When Shaun Edwards retired from the AFL at the ripe age of 23 following the 2017 season, he wanted to make a difference.
Edwards understood the significance of sport for so many people around the world, and in particular AFL fans in Australia but he also felt that there were things he hadn’t experienced yet in his life where he could make a genuine impact.
After 24 games across seven seasons with the GWS Giants, Essendon and Sydney, Edwards left his AFL career behind and moved to Los Angeles.
Living with (fashion brand) Ksubi founder Dan Single, Edwards began working for AIME Mentoring – an organisation that mentors marginalised youth around the world from high school into university.
In Australia, AIME works specifically with Indigenous children working to close the gap in education.
It was a role befitting of someone who hailed from the Northern Territory and understood both sides of Australian culture.
“Living in LA I was meeting all these incredible people and amazing artists and I wanted to find a way to bring that influence back to the Territory,” Edwards told aflplayers.com.au.
Edwards hadn’t settled on a concept or a plan but he did have a name: House of Darwin.
After some time deliberating what House of Darwin would work to achieve, Edwards settled on creating a social enterprise clothing brand that reinvests all of its funds back into remote Indigenous communities in the Northern Territory.
Through House of Darwin, Edwards runs workshops around sport, leadership and learning different life skills to help improve the lives of young Indigenous people.
Growing up, Edwards split his time between Darwin and a small town called Gunbalanya – an Indigenous community in West Arnhem land.
At 13, Edwards moved to Victoria to attend the prestigious Melbourne Grammar School in Melbourne’s inner-south east and work towards a promising football career.
The boarding school that sat opposite Melbourne’s Royal Botanical Gardens was worlds away from his upbringing in the NT.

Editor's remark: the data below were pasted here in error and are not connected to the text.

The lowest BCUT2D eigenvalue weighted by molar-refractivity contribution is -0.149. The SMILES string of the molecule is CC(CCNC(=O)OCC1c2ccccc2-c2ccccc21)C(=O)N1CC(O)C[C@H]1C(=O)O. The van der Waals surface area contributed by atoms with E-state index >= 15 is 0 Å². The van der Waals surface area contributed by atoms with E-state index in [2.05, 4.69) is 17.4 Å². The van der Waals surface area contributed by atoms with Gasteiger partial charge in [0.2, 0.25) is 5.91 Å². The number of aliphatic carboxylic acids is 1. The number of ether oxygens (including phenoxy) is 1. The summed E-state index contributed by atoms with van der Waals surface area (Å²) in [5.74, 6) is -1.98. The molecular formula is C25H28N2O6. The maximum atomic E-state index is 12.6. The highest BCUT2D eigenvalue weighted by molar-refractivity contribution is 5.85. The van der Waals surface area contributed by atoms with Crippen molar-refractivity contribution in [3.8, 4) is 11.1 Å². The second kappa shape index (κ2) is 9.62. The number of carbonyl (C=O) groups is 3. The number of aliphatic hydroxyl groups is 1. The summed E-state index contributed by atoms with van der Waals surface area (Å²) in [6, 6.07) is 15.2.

“It was so different… in Gunbalanya for six months of the year the only way to get in and out of the community is via plane because the water rises so much,” he said.
“All of a sudden I’m living in South Yarra going out for poached eggs.
“I didn’t even know you could go and eat breakfast out at a restaurant until I got to Melbourne.”
Ahead of the Giants joining the AFL competition in 2012, Edwards was signed as a pre-selected 17-year-old following a stint with the AIS-AFL Academy.
For seven years, Edwards trained religiously and focused on life at the elite level but he always felt that he was living in a bubble.
There was always a burning desire to explore his other passions outside of football and give back to the community where he could, but an apprehension around transferring the skills Edwards acquired during his AFL career into his new life was always in his mind.
“One thing footy taught me, especially being a fringe player for my whole career, was a level of resilience that I was going to be able to take and transfer into life,” Edwards said.
“In particular this year with COVID-19 and the changes we are facing, I’ve had to use my resilience and what I know to help build House of Darwin.”
If Edwards could give one piece of advice to current listed players about his experiences retiring from the game and building his life away from football, it would be to know that your skills are transferable and you learn more playing football than you think.
For Edwards, 2020 has been about resilience, getting up each day and to keep finding a way to make change through House of Darwin.
Currently, he is in Alice Springs working on the next clothing drop where funds will be reinvested back into the Santa Teresa community approximately 90km south-east of Alice Springs.
As someone who had grown up in the remote towns, he understands the unique challenges these individuals face and wants to use his influence and experiences to bring practical tools back to support these communities.
Edwards is grateful for the support of his mentor, Single, and his close friends who have given their time as artists to help support his cause.
He’s had help from lululemon, Harvey Norman and Melbourne Grammar along the way and has been able to reinvest close to $25,000 of charitable goods back into Indigenous communities in Australia’s central north.
Although Australia has come a significant way in their acknowledgement of the differing living standards between Indigenous and non-Indigenous Australians, there is still a long way to go.
Edwards believes change will happen through education and by society being more open to learning and understanding the different challenges faced by minority groups.
“It’s tough with COVID and not being able to travel but there is plenty of literature, books and documentaries that you can read up on to really understand the history of this country from both sides,” he said.
When border restrictions ease and it is physically safe to visit these towns, Edwards will continue encouraging people to travel and gain knowledge through immersing themselves in different cultures.
“For some of these Indigenous people, they’re living eight to ten hours down a dirt track that most people don’t know existed,” he said.
“We’ve got the oldest history on our planet in terms of our Indigenous culture so there’s a big present just waiting to be unwrapped.”
You can support Shaun Edwards and House of Darwin here.